And a sense of calm, usually negates the need for ‘binge eating’

What we need to understand is that we need energy foods that are gently released into the body; perhaps at different rates, but naturally so.

And helping the body’s own sugar levels to remain on an even keel.

The following table is a breakdown of carbohydrates/proteins that release energy at varying rates.

Those nearest the top tend to be the most effective – the slow release, whereas those lower down tend to release energy more quickly




Oats,barley, brown rice, Broccoli, Apple, pear,
Wholegrain bread, cauliflower pineapple

rye bread,

sprouts, berries:
corn bread mushrooms strawberries
Red macrobiotic rice turnips blackberries
Wild rice, oatcakes carrots peach
  Asparagus apricot
White pasta, bread, spinach banana
Rice, potatoes   prunes
  Beetroot grapes
  Peppers dried fruit
Wild rice Watercress figs
  Green peas



If we applied the same principle to Protein, we would have the following:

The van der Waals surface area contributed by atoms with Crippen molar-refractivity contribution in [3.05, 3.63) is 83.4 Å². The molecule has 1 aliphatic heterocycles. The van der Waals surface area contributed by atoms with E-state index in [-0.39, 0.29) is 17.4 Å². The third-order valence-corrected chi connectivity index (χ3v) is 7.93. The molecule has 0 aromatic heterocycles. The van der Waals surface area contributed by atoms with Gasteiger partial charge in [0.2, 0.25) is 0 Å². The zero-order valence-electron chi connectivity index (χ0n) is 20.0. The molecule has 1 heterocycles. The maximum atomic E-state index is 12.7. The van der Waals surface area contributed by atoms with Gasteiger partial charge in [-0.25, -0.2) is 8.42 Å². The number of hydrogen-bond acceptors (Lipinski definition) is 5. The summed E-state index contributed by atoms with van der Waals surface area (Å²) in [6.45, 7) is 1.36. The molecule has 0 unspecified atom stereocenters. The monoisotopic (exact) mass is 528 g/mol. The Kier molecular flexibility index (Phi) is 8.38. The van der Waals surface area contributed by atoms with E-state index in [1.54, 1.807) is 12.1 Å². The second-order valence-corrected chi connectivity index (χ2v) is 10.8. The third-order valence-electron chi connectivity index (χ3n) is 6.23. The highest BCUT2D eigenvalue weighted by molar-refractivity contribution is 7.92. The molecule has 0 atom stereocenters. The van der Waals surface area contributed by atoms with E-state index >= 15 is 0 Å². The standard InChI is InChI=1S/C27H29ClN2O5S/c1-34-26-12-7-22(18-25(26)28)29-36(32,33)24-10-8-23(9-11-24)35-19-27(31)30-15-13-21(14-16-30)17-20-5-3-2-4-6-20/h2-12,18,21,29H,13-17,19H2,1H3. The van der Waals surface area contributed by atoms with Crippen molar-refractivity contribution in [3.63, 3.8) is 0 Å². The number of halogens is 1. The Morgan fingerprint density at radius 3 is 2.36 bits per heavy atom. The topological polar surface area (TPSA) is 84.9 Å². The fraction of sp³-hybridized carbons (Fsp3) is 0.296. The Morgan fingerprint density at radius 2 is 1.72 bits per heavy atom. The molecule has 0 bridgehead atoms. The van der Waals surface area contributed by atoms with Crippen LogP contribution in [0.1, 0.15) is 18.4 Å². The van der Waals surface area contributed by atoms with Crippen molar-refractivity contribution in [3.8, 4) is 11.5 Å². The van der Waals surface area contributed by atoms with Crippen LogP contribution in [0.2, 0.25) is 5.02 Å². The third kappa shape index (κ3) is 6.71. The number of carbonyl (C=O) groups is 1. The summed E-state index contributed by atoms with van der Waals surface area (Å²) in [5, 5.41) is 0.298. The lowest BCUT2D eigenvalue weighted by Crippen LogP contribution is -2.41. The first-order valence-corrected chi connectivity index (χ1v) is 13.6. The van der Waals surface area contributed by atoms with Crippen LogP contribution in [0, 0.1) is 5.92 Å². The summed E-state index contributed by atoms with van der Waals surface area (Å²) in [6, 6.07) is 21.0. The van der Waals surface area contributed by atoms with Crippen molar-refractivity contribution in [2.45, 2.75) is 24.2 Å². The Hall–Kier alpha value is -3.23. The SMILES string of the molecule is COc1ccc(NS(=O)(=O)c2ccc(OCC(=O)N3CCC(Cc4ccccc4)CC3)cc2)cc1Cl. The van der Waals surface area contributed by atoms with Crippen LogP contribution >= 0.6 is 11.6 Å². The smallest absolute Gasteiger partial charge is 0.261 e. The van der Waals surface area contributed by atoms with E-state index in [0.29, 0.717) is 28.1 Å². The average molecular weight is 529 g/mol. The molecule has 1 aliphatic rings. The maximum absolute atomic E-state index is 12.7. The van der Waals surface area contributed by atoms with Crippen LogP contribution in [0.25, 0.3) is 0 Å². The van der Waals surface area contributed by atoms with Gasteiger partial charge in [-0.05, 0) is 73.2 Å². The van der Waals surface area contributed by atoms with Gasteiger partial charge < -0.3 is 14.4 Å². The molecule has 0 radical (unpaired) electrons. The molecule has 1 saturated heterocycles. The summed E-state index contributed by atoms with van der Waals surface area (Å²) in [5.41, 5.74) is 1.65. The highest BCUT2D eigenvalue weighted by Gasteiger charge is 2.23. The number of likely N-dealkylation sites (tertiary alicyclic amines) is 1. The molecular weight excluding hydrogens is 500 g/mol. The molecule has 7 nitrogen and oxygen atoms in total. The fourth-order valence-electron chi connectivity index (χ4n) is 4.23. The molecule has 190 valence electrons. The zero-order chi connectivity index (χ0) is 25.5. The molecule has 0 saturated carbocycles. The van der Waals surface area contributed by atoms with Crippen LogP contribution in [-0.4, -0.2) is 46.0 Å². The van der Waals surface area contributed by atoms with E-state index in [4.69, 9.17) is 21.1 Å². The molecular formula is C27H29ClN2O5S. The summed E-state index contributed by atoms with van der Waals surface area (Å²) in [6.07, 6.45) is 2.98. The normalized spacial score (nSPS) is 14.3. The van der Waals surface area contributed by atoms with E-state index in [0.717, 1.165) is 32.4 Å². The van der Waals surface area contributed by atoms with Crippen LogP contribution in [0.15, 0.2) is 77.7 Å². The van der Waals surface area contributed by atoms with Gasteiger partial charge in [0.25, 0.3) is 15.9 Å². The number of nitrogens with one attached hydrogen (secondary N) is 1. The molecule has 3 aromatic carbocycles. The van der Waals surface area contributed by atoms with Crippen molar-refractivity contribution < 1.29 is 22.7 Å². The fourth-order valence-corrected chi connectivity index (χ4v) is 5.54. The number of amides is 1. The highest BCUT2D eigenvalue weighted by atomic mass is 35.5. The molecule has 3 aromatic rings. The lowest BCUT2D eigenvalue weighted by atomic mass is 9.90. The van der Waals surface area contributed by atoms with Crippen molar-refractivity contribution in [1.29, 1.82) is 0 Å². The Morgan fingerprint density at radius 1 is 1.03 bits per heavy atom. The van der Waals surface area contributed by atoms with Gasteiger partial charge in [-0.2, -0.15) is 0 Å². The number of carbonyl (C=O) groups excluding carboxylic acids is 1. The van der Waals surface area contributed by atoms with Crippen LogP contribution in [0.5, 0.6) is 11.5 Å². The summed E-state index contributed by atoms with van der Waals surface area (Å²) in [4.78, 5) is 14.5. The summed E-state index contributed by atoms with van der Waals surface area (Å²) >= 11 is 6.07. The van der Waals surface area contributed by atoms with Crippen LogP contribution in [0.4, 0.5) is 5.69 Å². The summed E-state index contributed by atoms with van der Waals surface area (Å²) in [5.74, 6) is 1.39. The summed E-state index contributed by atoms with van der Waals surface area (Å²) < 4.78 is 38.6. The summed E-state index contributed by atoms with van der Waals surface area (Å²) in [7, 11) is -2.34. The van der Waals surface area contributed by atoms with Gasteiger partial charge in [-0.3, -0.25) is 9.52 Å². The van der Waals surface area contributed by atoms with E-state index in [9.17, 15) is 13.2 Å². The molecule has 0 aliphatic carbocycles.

Salmon, tuna, herring, mackerel, eggs, tofu, walnuts, brazil nuts, sprouted seeds and grains, chick peas, lentils, soya beans.

Kidney beans, dried/split peas, almonds, chicken, turkey, yoghurt, cottage cheese, fish.

Dairy products such as milk, cheese. Red meats.

So looking at the charts above it really is a case of trying different combinations to ensure a gradual and sustainable level of energy release.

For the start of the day for example we could start off by taking fruit juices (fast release) with a complex carbohydrate – wholegrain toast (slow release) or cereal.

By eating a banana mid morning (mid range energy release) we can keep going till lunchtime.

We need to ensure that we include protein in our meal.

By including protein we are boosting mental alertness, this should help to prevent that strong desire to just fall asleep after a good meal.

Really it’s a case of eating what takes your fancy, but sensibly. And if you think of it, the above makes some sense – better than short term fixes!

Anyway, I’m off for a peppermint cream now – well, I didn’t say you’ve got to be perfect !!


Recipes (suitable for 4)

Curry Greens/Vegetables

1 lb fresh spinach, stemmed

2 cups chopped fresh kale leaves

2 cups chopped fresh collard greens

3 medium carrots, grated

2 medium parsnips, grated

1 tsp. curry powder

3 tbs. Sesame seeds

Light sprinkling of salt.